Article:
When we help our clients launch and manage their websites, we often discover some problems regarding ownership of online properties such as domains, hosting accounts, email, or other internet-related services. As a general guideline, every service critical to the business should be owned by you, the company. Below is a list of common issues we encounter during a site launch or during a transition:
- The domain, e.g. MyCompany.com, is owned by someone else outside of the organization
- The domain is controlled by an employee who is no longer with the company
- The new website needs to launch, but the necessary preparations can't be made without the involvement of the domain owner
- A prior vendor either goes out of business or a relationship sours, and nobody is available for contact with domain issues
Why does this happen?
Typically, domain registration is one of those "nerdy" tasks not high on the list of a business owner. Therefore it is left to a friend, business partner, or techie. These individuals, however, aren't officially part of your organization but they are likely listed as the owner of your domain. More often than not, no act of malice is intended. Like signing a lease for office space or signing up for internet service, once the paperwork has been signed the entire process is forgotten. Unfortunately, many companies unknowingly separate their organization from domain ownership in the interest of simplicity.
To be clear, it's not a bad thing to trust registration of your domain name to a 3rd party. In fact, many of our clients trust us in that capacity. But the all-important domain name should definitely be under your ownership. Be sure your owner or leadership team is tied to the domain name, and be sure the registrar (GoDaddy, Network Solutions, etc) account is under your ownership as well.
To see the current owernship of your domain, use a tool such as http://whois.sc, followed by your domain name. That is, http://whois.sc/example.com. Unless the domain registration is private, you should be able to see who are the administrative and technical contacts, as well as the registrant. The output will often appear as follows. We have colored the key information you should review in red:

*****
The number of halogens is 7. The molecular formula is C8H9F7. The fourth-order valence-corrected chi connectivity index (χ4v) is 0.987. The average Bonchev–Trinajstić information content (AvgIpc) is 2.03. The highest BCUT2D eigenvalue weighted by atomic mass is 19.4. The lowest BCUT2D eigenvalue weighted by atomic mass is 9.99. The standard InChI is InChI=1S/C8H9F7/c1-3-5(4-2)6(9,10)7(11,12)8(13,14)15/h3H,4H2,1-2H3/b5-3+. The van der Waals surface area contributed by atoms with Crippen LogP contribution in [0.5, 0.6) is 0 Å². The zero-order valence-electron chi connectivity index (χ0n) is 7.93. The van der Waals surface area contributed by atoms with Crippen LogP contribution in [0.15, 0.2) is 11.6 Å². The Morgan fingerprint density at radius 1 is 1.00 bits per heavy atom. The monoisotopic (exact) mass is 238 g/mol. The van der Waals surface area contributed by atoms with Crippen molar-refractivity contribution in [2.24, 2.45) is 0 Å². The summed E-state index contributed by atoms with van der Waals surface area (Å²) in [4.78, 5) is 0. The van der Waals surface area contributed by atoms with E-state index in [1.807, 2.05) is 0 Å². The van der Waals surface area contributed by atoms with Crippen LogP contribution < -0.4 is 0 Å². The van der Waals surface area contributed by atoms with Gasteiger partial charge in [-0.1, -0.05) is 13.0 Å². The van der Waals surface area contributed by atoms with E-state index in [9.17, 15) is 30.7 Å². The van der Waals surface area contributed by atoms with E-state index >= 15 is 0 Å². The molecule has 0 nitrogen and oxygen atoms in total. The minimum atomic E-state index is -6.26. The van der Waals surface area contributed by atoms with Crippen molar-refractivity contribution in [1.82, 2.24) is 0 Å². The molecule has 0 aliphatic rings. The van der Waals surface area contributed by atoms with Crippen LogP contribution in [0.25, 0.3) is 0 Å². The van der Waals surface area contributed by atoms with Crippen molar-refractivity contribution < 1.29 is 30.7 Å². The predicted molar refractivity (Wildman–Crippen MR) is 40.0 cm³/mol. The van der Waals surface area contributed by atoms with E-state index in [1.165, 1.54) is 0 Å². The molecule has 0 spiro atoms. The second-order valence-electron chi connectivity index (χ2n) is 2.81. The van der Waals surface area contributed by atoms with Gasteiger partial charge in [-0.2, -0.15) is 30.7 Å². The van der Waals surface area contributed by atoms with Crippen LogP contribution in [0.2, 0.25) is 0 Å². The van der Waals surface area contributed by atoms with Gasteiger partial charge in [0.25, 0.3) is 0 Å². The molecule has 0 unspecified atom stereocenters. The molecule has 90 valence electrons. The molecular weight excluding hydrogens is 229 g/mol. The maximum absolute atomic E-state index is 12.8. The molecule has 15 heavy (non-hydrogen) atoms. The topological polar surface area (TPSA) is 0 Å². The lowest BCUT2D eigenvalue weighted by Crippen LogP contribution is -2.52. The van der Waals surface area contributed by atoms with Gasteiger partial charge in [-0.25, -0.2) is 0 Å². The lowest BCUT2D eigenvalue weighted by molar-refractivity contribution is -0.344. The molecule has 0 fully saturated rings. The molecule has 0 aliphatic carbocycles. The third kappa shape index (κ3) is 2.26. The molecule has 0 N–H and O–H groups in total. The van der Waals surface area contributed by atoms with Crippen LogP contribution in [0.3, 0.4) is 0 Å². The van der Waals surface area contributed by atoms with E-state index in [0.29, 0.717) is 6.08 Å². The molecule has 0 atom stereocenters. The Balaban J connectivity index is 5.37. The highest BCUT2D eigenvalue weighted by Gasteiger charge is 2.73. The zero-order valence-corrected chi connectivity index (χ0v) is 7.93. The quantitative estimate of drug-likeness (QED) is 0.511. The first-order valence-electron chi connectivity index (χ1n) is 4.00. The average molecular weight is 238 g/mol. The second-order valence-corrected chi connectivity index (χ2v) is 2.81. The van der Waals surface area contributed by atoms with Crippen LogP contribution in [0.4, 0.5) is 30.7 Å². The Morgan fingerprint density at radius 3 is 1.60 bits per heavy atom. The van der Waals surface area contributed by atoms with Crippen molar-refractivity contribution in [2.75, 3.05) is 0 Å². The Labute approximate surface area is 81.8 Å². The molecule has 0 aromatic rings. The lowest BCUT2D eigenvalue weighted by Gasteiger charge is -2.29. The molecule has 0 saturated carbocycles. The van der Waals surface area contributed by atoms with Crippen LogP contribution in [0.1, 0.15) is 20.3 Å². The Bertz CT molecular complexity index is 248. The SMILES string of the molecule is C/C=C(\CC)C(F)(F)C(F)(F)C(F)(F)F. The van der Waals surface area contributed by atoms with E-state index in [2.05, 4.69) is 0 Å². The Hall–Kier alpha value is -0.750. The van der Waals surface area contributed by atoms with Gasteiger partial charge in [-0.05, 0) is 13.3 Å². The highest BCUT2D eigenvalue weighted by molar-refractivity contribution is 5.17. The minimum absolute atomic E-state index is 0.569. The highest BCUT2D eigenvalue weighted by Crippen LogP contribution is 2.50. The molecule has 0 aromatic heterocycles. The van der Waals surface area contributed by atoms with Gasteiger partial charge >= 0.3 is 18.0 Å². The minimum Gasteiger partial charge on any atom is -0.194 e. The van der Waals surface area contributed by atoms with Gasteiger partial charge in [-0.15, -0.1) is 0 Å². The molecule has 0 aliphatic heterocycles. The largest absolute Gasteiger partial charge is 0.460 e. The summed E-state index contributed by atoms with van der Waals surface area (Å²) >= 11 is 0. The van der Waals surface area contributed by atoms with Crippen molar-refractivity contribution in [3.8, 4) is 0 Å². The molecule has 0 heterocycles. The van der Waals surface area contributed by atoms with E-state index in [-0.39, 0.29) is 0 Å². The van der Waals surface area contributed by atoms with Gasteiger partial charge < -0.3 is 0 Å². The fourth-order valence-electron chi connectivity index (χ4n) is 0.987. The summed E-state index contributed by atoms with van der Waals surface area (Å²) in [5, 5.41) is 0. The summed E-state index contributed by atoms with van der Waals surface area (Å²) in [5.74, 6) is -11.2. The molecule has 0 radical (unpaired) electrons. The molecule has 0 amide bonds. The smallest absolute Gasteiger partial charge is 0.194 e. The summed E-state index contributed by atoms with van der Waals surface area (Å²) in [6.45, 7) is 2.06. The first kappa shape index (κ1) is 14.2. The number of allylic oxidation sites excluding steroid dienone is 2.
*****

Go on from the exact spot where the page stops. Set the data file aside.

- Domain Name: MYCOMPANY.COM
- Registry Domain ID: 2240836_DOMAIN_COM-VRSN
- Registrar WHOIS Server: whois.enom.com
- Registrar URL: www.enom.com
- Updated Date: 2013-10-09T21:00:08.00Z
- Creation Date: 1994-01-13T05:00:00.00Z
- Registrar Registration Expiration Date: 2021-01-12T05:00:00.00Z
- Registrar Abuse Contact Phone: +1.4252982646
- Reseller: NAMECHEAP.COM
- Domain Status: clientTransferProhibited
- Registry Registrant ID:
- Registrant Name: JOHN DOE
- Registrant Organization: MY COMPANY
- Registrant Street: 123 ELM AVE. S
- Registrant City: MINNEAPOLIS
- Registrant State/Province: MN
- Registry Admin ID:
- Admin Name: JOHN DOE
- Admin Organization: MY COMPANY
- Admin Street: 123 ELM AVE. S
- Admin City: MINNEAPOLIS
- Admin State/Province: MN
- Admin Postal Code: 55488
- Admin Country: US
- Admin Phone: +1.6125551212
- Admin Phone Ext:
- Admin Fax: +1.6125551213
- Admin Fax Ext:
- Admin Email:
- Registry Tech ID:
- Tech Name: JOHN DOE
- Tech Organization: MY COMPANY
- Name Server: AUTHNS1.QWEST.NET
- Name Server: AUTHNS2.QWEST.NET
- Name Server: NS1.MYCOMPANY.COM
- DNSSEC: unSigned
- URL of the ICANN WHOIS Data Problem Reporting System: http://wdprs.internic.net/
How do I reclaim ownership?
- Find out who owns the domain by using a whois service (most registrars such as GoDaddy or Network Solutions provide this for free).
- Ask nicely. Chances are, the "John Doe" who appears in the _whois_ listing is willing to cooperate with you to help initiate a transfer.
- Initiate a domain transfer request using your registrar of choice
- If the current owner of the domain is not cooperative or responsive, you still have some options for verifying your relationship with the organization by providing a drivers license, articles of incorporation, business license, etc. A few pointers for different registrars:
Not owning your company's domain name is like driving a vehicle without a title. Get this important asset under your control ASAP, so you don't have to deal with the transfer process during times of transition or strife.